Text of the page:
No. 200

Perhaps cities and me don’t mix. Or maybe its just me and American cities, I don’t know yet. Living in Seattle is my first go at city life. And it’s been great, until recently. This city is nice. It’s got a lot to offer, great climate (once you get used to the rainy season), stunning location (you can see a giant volcano looming over the city on clear days) and interesting culture. I like it here.

It's only been three years (not even) since moving here and the one thing I have struggled with on an almost daily basis is the change that happens here. I remember watching this documentary on New York City a few summers ago and how in that documentary one of the narrators talked about how cities were all about change. That nothing ever stayed the same for long. Buildings were torn down and news ones built in their place at what seemed a maddening pace. And I understood that when talking about a city like New York.

But not Seattle. I’ve been observing the systematic destruction of all things old, all things affordable and all things character filled being replaced with soulless, characterless and expensive (to rent) but cheaply built buildings. I hate this.

It makes me want to do all of the following at once: weep, abandon the city, grab developers by their greedy little capitalist necks and toss ‘em out on the street, scream out loud on a street corner soapbox about how shallow and rootless our culture is and how we value nothing unless it produces large sums of money, how we destroy lives, how we destroy what little culture we have left and don’t give two shits about the kind of world we are creating for our kids to grow up in and eventually inherit.

Seattle is the perfect example of what capitalism does to a vibrant, art filled, community oriented city: kills it dead.

Allow me to rant for only a minute or two about what it means to be an artist in a capitalist society. It means being torn between “getting a real job” and staying broke because you love to create. It means turning your art into a product and in turn selling your crazy, passionate, unique and beautiful perspective of the world for a few bucks to buy some groceries or pay the rent. Its means fighting everyday to validate your existence as an artist in a culture that doesn’t know how to love art and those who create it.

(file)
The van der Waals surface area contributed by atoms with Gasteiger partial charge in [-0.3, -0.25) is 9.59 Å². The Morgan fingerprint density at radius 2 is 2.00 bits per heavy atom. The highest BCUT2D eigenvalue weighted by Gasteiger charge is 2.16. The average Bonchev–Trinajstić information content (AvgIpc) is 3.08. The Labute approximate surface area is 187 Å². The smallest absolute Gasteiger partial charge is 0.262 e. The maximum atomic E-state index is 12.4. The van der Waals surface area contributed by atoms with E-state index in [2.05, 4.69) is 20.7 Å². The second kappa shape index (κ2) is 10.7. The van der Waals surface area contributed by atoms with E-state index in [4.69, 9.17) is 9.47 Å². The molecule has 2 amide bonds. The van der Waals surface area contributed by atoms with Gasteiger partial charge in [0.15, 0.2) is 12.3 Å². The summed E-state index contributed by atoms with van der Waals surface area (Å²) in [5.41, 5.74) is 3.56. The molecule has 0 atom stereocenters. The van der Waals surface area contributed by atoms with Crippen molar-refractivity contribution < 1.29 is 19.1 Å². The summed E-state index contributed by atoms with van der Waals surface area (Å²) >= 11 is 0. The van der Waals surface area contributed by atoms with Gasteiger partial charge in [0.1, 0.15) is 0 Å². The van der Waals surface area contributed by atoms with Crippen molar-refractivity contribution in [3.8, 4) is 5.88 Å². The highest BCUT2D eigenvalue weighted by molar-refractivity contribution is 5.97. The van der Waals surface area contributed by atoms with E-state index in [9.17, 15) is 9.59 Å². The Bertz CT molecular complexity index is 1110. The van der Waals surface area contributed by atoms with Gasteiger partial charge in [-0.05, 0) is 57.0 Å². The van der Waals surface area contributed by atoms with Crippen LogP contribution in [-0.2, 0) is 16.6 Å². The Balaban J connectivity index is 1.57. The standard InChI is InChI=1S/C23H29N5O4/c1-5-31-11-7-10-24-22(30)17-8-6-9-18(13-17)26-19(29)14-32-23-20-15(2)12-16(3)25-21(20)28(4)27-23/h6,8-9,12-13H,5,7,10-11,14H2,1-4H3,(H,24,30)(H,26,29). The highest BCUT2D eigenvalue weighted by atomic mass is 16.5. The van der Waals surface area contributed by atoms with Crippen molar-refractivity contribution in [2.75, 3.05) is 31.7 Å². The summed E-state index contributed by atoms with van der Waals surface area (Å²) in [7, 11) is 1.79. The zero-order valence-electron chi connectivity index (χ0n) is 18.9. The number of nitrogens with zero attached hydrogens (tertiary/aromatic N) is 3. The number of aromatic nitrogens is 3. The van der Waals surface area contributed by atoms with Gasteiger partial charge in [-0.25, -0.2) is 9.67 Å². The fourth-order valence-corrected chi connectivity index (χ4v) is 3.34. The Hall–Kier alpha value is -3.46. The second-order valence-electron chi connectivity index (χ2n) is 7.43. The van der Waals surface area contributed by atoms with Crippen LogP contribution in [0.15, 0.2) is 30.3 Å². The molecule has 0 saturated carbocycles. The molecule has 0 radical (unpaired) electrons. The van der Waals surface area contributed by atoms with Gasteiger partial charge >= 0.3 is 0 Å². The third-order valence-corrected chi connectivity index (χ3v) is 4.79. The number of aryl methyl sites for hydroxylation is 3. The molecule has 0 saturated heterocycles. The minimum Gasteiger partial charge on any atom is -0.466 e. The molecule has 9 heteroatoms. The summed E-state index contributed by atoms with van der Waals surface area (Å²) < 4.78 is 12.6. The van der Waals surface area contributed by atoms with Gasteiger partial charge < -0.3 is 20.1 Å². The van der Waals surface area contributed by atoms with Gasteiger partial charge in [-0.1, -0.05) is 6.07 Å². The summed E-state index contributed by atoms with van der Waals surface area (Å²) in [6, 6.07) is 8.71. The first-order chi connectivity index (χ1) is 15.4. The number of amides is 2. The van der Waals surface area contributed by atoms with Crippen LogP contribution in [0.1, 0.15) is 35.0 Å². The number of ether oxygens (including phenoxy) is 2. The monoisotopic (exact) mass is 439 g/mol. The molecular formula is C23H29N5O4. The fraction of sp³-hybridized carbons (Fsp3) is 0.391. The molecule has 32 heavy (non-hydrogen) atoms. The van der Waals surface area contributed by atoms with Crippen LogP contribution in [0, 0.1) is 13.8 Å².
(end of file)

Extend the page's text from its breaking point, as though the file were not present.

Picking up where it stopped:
How do you quantify art? How do you quantify something that comes from some unknown place within you and drives you along like some demon-possessed madman? A madman that must create or die trying. I’ll tell you how you quantify it; you let capitalism tell you how to view everything in life (including life itself) through the lens of “what can I sell this for on the open market?” You reduce life to nothing more than monetary units and economic terms. You sell your soul simply because someone was willing to buy it and you needed the cash.

Two minutes are up.

I don’t know, maybe I just don’t deal well with change. Or maybe I just don’t deal well with the kind of change that I see all too often. The kind of change that benefits no one except a small handful of investors, realtors and developers. The kind of change that regards history as an obstacle to be plowed over and character as something to be manufactured.

Is there a city in America that cares for all of its citizens (not just the ones with the most money)? Is there even an America that cares for all of its citizens?

Two months back in the States and I'm already disgusted.


Slingshot Nights

You get tired. That’s what happens after a late night of bluegrass debauchery. Crashing parties at houses you’ve never been to. It’s Seattle on a Friday night, Saturday night, Sunday-Monday-Tuesday-Wednesday-Thursday-night. People are always looking for opportunities to connect with others.